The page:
The Royal Society for the Protection of Birds (RSPB) has installed solar arrays at seven of its nature reserves with the help of ethical banking firm Triodos. 

A loan of just over £700,000 has supported the installs, which are a mix of both rooftop arrays and solar carports, and are expected to provide as much as 80% of the respective sites’ annual electricity demand, which is also equivalent to around 10% of the conservation charity’s total power requirement.

As well as solar, the finance package has been used to install a biomass boiler at the RSPB’s Old Moor site and install energy efficient lighting at 10 other office locations.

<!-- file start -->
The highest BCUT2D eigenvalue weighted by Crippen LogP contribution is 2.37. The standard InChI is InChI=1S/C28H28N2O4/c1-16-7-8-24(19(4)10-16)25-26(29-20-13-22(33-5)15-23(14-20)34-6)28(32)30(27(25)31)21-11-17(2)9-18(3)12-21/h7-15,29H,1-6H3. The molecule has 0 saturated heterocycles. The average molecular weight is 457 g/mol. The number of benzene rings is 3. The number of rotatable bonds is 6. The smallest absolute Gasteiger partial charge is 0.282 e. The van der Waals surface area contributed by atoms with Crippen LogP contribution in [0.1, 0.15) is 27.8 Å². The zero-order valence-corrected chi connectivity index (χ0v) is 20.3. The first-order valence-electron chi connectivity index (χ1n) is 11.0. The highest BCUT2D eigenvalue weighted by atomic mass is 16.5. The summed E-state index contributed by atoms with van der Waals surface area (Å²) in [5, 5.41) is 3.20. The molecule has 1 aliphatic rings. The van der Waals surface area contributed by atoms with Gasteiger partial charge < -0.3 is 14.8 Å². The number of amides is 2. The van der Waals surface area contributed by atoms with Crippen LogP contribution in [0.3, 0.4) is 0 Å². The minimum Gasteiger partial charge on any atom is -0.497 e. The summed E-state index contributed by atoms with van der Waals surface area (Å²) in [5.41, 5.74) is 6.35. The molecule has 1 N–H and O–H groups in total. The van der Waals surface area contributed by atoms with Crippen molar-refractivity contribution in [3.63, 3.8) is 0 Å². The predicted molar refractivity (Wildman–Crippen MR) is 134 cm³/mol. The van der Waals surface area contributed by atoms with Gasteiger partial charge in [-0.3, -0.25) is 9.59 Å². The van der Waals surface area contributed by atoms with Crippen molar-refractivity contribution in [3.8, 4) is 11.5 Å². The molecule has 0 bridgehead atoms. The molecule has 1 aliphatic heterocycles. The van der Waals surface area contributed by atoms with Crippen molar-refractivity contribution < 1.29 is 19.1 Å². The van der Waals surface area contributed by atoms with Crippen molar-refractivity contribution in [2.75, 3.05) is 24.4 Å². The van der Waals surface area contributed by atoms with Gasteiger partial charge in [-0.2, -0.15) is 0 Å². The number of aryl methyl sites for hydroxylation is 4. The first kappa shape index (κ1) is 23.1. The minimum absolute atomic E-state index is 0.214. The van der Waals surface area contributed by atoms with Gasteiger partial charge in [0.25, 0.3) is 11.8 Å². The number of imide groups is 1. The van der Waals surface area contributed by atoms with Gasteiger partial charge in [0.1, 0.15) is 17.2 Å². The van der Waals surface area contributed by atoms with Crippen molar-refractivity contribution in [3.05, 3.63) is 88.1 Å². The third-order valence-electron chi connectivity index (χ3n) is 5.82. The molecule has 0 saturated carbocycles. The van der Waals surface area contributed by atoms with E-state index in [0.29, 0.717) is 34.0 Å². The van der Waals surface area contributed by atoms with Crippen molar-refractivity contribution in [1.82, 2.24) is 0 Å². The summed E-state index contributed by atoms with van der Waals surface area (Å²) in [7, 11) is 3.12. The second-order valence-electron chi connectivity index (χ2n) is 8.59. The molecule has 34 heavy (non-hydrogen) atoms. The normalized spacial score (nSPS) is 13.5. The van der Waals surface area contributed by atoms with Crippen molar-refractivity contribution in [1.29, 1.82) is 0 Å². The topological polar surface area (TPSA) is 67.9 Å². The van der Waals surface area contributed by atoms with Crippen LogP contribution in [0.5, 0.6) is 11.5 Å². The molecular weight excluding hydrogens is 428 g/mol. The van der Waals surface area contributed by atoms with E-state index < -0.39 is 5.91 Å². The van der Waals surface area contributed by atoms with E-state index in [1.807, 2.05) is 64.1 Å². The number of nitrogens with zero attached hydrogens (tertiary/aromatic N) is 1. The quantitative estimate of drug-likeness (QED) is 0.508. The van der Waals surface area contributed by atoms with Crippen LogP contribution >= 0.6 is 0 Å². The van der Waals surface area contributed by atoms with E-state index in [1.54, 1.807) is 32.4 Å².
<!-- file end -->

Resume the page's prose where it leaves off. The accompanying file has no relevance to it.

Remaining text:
The measures are expected to save the charity a “significant sum” on its energy bill, while surplus power will be exported back to the grid for an additional revenue stream. 

They also form part of the charity’s plan to generate at least half of its own energy by 2020 and to become carbon-neutral in the future. 

Ruth Davis, deputy director for global conservation at the RSPB, said everyone was becoming more aware of the growing threat climate change poses. 

“As an environmental body, we have adopted targets to drive reductions in our carbon footprint, including through energy efficiency and generating energy at our nature reserves. I am delighted that we have been able to achieve this through our developing Conservation Investment Programme, with the support of Triodos and Environmental Finance,” she said.